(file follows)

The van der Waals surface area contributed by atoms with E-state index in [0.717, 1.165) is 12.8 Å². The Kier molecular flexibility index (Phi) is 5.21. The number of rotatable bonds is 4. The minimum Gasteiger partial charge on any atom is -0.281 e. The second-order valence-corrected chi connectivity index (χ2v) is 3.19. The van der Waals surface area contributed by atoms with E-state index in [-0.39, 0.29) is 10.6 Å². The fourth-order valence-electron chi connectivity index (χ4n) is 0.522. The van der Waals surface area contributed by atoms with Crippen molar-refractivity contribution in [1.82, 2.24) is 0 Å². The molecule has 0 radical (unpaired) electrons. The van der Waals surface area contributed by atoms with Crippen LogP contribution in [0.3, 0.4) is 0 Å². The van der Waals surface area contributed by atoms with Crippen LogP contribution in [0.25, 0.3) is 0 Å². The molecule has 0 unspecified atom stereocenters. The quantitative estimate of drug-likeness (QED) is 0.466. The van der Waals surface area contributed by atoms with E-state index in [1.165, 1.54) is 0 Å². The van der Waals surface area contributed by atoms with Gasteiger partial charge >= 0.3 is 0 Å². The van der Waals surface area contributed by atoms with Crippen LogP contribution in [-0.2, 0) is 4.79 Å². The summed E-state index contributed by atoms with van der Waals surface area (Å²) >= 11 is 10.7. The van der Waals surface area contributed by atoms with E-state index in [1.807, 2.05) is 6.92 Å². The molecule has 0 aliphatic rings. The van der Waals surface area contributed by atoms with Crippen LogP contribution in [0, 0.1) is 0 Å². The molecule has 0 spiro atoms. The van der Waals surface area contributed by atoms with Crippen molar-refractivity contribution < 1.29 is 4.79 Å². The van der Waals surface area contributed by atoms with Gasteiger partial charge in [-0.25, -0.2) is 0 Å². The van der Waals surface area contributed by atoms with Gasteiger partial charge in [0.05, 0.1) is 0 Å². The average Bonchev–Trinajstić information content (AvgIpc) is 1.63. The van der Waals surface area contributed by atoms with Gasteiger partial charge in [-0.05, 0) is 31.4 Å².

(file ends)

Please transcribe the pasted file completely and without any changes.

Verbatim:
The van der Waals surface area contributed by atoms with E-state index in [0.717, 1.165) is 12.8 Å². The Kier molecular flexibility index (Phi) is 5.21. The number of rotatable bonds is 4. The minimum Gasteiger partial charge on any atom is -0.281 e. The second-order valence-corrected chi connectivity index (χ2v) is 3.19. The van der Waals surface area contributed by atoms with E-state index in [-0.39, 0.29) is 10.6 Å². The fourth-order valence-electron chi connectivity index (χ4n) is 0.522. The van der Waals surface area contributed by atoms with Crippen molar-refractivity contribution in [1.82, 2.24) is 0 Å². The molecule has 0 radical (unpaired) electrons. The van der Waals surface area contributed by atoms with Crippen LogP contribution in [0.3, 0.4) is 0 Å². The van der Waals surface area contributed by atoms with Crippen LogP contribution in [0.25, 0.3) is 0 Å². The molecule has 0 unspecified atom stereocenters. The quantitative estimate of drug-likeness (QED) is 0.466. The van der Waals surface area contributed by atoms with E-state index in [1.165, 1.54) is 0 Å². The van der Waals surface area contributed by atoms with Gasteiger partial charge >= 0.3 is 0 Å². The van der Waals surface area contributed by atoms with Crippen LogP contribution in [-0.2, 0) is 4.79 Å². The summed E-state index contributed by atoms with van der Waals surface area (Å²) >= 11 is 10.7. The van der Waals surface area contributed by atoms with E-state index in [1.807, 2.05) is 6.92 Å². The molecule has 0 aliphatic rings. The van der Waals surface area contributed by atoms with Crippen LogP contribution in [0, 0.1) is 0 Å². The molecule has 0 spiro atoms. The van der Waals surface area contributed by atoms with Crippen molar-refractivity contribution < 1.29 is 4.79 Å². The van der Waals surface area contributed by atoms with Gasteiger partial charge in [-0.25, -0.2) is 0 Å². The van der Waals surface area contributed by atoms with Gasteiger partial charge in [0.05, 0.1) is 0 Å². The average Bonchev–Trinajstić information content (AvgIpc) is 1.63. The van der Waals surface area contributed by atoms with Gasteiger partial charge in [-0.05, 0) is 31.4 Å².